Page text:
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Comparing MPEG-DASH to HLS

Companies like Amazon, Google, Microsoft and Adobe strive to transport the best video over the internet that supports the most devices. 4K UHD content traffic further drives the goal of a single video format that can be displayed on any device. While many solutions have been proposed, MPEG-DASH is increasingly being viewed as the best.

Through applications such as Google’s Shaka Player or the DASH-IF JS player, MPEG-DASH allows a single video format to be displayed on any device. It provides support for devices from mobile phones to hybrid broadcast/broadband television (HbbTV). It is a native ABR scheme, ensuring that the best quality is always achieved for a given bandwidth. This article is a section of a detailed white paper on server-side ad insertion recently released by Elemental Technologies.

MPEG-DASH is codec-agnostic. Because HEVC is fully compatible with MPEG-DASH, high performance compression can be used to maximize quality, or can be used as a common platform to deliver 4K Ultra HD. In 2014, IBC honored the Vienna State Opera with a special award for its 4K UHD streaming using HEVC encoding and MPEG-DASH delivery.

MPEG-DASH also hosts common encryption (CENC), an emerging standard that uses the encrypted media extensions (EME) defined in HTML5 to provide the digital rights management (DRM) decryption in the player. This in turn allows a common encrypted file to be delivered by MPEG-DASH, whatever the DRM system used in the player.

Apple’s HLS

However, MPEG-DASH is not the only solution currently available. For Apple hardware and a number of other very popular devices, the rule is to use Apple HLS protocol for ABR streaming.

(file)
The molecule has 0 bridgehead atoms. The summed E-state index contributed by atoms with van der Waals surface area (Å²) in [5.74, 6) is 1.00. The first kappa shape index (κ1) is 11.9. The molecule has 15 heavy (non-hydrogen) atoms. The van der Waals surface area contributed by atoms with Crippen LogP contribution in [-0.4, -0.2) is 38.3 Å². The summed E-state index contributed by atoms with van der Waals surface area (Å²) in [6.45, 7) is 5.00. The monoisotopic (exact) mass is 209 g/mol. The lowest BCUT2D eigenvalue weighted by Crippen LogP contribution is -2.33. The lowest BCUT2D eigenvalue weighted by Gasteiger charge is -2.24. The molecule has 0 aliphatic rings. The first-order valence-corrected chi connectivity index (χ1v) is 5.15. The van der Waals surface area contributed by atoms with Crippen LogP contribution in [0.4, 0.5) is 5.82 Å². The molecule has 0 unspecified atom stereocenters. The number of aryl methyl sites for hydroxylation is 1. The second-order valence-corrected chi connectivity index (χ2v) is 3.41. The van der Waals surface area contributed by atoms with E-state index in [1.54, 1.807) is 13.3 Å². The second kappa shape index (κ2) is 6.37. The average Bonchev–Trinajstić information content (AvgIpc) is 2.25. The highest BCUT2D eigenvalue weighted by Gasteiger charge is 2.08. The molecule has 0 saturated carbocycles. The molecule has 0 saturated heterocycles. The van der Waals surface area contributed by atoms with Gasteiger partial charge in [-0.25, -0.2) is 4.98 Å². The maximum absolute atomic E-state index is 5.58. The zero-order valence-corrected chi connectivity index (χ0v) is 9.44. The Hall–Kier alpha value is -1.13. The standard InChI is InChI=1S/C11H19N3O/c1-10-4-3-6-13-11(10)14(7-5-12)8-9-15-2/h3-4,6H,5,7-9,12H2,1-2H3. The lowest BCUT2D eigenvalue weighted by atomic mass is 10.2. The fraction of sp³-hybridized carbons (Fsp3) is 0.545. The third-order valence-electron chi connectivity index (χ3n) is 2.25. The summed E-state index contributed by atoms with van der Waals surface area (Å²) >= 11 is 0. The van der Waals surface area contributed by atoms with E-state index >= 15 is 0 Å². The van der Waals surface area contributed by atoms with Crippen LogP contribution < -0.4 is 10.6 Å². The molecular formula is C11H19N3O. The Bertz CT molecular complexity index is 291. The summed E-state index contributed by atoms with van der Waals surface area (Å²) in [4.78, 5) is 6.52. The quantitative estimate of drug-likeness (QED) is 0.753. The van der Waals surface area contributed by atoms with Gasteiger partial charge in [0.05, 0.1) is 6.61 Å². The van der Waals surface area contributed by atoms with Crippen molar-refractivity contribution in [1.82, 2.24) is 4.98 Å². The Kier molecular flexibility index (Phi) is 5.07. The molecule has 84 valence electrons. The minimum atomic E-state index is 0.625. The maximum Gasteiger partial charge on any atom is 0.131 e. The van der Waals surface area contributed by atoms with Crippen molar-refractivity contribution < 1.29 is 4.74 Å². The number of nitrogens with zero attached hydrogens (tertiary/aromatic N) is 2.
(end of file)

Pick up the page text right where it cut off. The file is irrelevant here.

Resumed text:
HLS is a very mature technology and is implemented in a wide range of manufacturers’ devices beyond Apple, even though that in and of itself is a major market. There are third-party players available, such as THEOplayer from OpenTelly or Flowplayer, which do not require any plug-in for HLS playback, making them widely applicable.

On the other hand, HLS is a proprietary technology, developed by Apple and other private companies. It has not changed much since its launch ten years ago and is very stable – or getting outdated, depending on your point of view. As a proprietary standard, it carries some risk of obsolescence.

Contrast that with MPEG-DASH, which is developed by the very long-standing and independent MPEG forum. The MPEG forum continues to develop the standard and will undoubtedly develop new MPEG formats in future. The ubiquity of MPEG formats will almost certainly see DASH support in all browsers, most mobile devices, set-top boxes and smart TVs.

MPEG-DASH can deliver substantially lower end-to-end latency compared to HLS. It also uses a templated manifest that can be cached at the edge, while an HLS manifest is updated routinely and needs to be propagated several times a minute.

More open

The one significant philosophical difference between the two is that MPEG-DASH is open to a range of encryption solutions, whereas HLS only supports its own DRM. To provide heavy duty content protection in HLS means wrapping the streams in another technology that can be interpreted by the receiving device. CENC common encryption technology is the usual solution to this issue.

HLS and MPEG-DASH share much in common, though, in the philosophy of how content is presented through manifests or playlists, and how video content is sliced into small chunks. The architecture and the underlying protocols are what allow server-side ad insertion without recourse to complex proprietary extensions. This therefore allow users to build open infrastructures while retaining the benefits of advanced capabilities.